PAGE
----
Genetic and Pharmacological Inhibition of Galectin-3 Prevents Cardiac Remodeling by Interfering With Myocardial FibrogenesisClinical Perspective
Background—Galectin-3 has been implicated in the development of organ fibrosis. It is unknown whether it is a relevant therapeutic target in cardiac remodeling and heart failure.
Methods and Results—Galectin-3 knock-out and wild-type mice were subjected to angiotensin II infusion (2.5 µg/kg for 14 days) or transverse aortic constriction for 28 days to provoke cardiac remodeling. The efficacy of the galectin-3 inhibitor N-acetyllactosamine was evaluated in TGR(mREN2)27 (REN2) rats and in wild-type mice with the aim of reversing established cardiac remodeling after transverse aortic constriction. In wild-type mice, angiotensin II and transverse aortic constriction perturbations caused left-ventricular (LV) hypertrophy, decreased fractional shortening, and increased LV end-diastolic pressure and fibrosis (P<0.05 versus control wild type). Galectin-3 knock-out mice also developed LV hypertrophy but without LV dysfunction and fibrosis (P=NS). In REN2 rats, pharmacological inhibition of galectin-3 attenuated LV dysfunction and fibrosis. To elucidate the beneficial effects of galectin-3 inhibition on myocardial fibrogenesis, cultured fibroblasts were treated with galectin-3 in the absence or presence of galectin-3 inhibitor. Inhibition of galectin-3 was associated with a downregulation in collagen production (collagen I and III), collagen processing, cleavage, cross-linking, and deposition. Similar results were observed in REN2 rats. Inhibition of galectin-3 also attenuated the progression of cardiac remodeling in a long-term transverse aortic constriction mouse model.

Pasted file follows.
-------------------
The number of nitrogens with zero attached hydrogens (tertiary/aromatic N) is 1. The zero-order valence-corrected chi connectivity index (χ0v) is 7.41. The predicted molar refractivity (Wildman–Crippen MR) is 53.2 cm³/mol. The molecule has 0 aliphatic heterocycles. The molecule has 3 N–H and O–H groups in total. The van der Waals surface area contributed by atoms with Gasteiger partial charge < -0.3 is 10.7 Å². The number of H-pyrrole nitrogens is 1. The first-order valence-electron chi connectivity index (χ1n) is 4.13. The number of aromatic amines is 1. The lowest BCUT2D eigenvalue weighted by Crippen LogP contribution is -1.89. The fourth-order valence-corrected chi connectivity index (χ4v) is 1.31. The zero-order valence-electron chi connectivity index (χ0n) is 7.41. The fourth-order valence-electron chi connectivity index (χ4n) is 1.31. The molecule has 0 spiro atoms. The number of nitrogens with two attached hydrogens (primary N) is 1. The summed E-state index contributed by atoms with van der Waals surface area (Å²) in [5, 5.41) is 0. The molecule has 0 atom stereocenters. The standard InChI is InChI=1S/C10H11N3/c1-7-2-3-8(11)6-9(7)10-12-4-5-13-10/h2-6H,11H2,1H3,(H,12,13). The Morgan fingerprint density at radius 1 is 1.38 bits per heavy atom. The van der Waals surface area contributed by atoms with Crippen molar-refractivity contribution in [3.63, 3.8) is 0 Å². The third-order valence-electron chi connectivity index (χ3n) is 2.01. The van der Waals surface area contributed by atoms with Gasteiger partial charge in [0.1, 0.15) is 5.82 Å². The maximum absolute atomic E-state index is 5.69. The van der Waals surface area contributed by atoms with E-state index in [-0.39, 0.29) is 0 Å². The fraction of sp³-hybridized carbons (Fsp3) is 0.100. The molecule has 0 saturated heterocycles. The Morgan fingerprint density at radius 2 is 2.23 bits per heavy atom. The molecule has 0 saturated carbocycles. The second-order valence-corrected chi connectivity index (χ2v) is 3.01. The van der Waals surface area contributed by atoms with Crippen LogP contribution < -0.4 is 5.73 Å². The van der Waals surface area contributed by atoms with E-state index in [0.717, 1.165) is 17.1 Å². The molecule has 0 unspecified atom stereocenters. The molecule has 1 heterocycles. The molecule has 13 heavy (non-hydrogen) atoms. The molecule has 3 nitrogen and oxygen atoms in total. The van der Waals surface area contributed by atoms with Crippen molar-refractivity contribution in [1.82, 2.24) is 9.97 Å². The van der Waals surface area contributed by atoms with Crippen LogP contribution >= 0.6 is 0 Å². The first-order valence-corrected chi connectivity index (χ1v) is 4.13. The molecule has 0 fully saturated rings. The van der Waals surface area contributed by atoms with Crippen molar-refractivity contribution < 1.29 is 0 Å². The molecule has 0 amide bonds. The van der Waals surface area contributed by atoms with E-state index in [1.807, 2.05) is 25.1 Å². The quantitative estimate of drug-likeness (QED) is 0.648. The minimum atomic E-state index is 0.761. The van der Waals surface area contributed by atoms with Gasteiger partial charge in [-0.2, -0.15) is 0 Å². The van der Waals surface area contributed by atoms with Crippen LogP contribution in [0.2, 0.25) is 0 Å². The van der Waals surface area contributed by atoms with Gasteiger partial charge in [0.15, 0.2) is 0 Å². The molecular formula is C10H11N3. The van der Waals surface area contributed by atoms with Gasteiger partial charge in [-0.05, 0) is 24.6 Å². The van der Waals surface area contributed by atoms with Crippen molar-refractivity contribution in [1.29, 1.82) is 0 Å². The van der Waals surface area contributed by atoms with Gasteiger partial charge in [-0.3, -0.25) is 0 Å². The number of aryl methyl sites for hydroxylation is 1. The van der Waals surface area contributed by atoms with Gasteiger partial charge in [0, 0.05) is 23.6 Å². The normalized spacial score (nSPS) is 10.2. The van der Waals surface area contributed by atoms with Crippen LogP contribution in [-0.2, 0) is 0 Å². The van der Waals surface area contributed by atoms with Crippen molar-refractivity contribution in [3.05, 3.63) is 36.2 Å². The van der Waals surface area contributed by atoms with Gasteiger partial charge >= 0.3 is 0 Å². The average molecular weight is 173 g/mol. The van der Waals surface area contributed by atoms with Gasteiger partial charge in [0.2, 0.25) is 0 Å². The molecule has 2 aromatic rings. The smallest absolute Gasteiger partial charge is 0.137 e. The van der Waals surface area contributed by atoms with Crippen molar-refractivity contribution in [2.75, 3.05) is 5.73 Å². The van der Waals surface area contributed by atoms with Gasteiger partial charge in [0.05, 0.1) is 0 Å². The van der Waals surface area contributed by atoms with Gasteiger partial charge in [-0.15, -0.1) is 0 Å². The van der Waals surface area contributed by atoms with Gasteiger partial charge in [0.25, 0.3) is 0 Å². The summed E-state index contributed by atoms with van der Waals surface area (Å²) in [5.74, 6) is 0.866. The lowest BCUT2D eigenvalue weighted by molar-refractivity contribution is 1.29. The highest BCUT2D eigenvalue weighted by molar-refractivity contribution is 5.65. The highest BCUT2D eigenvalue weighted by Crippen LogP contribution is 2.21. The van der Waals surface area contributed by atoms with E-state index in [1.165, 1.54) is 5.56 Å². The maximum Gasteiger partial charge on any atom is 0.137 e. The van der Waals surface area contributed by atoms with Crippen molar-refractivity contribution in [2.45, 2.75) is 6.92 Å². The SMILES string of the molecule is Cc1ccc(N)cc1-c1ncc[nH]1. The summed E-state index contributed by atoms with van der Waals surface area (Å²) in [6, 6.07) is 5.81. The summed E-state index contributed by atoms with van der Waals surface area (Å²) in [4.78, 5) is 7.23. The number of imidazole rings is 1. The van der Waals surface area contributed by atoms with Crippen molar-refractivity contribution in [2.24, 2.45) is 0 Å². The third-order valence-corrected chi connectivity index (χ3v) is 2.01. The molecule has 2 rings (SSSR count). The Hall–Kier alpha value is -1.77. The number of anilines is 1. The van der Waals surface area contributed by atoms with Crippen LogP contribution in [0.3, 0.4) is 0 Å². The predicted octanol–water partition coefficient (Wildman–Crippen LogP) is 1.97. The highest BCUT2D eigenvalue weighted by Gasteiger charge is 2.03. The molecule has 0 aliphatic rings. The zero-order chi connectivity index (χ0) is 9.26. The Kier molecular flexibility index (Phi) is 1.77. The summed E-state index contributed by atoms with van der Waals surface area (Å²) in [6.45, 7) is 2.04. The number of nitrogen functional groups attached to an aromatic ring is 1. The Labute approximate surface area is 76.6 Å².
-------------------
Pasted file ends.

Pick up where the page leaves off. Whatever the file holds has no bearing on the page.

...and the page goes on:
Conclusions—Genetic disruption and pharmacological inhibition of galectin-3 attenuates cardiac fibrosis, LV dysfunction, and subsequent heart failure development. Drugs binding to galectin-3 may be potential therapeutic candidates for the prevention or reversal of heart failure with extensive fibrosis.
- Received February 15, 2012.
- Accepted November 28, 2012.
- © 2013 American Heart Association, Inc.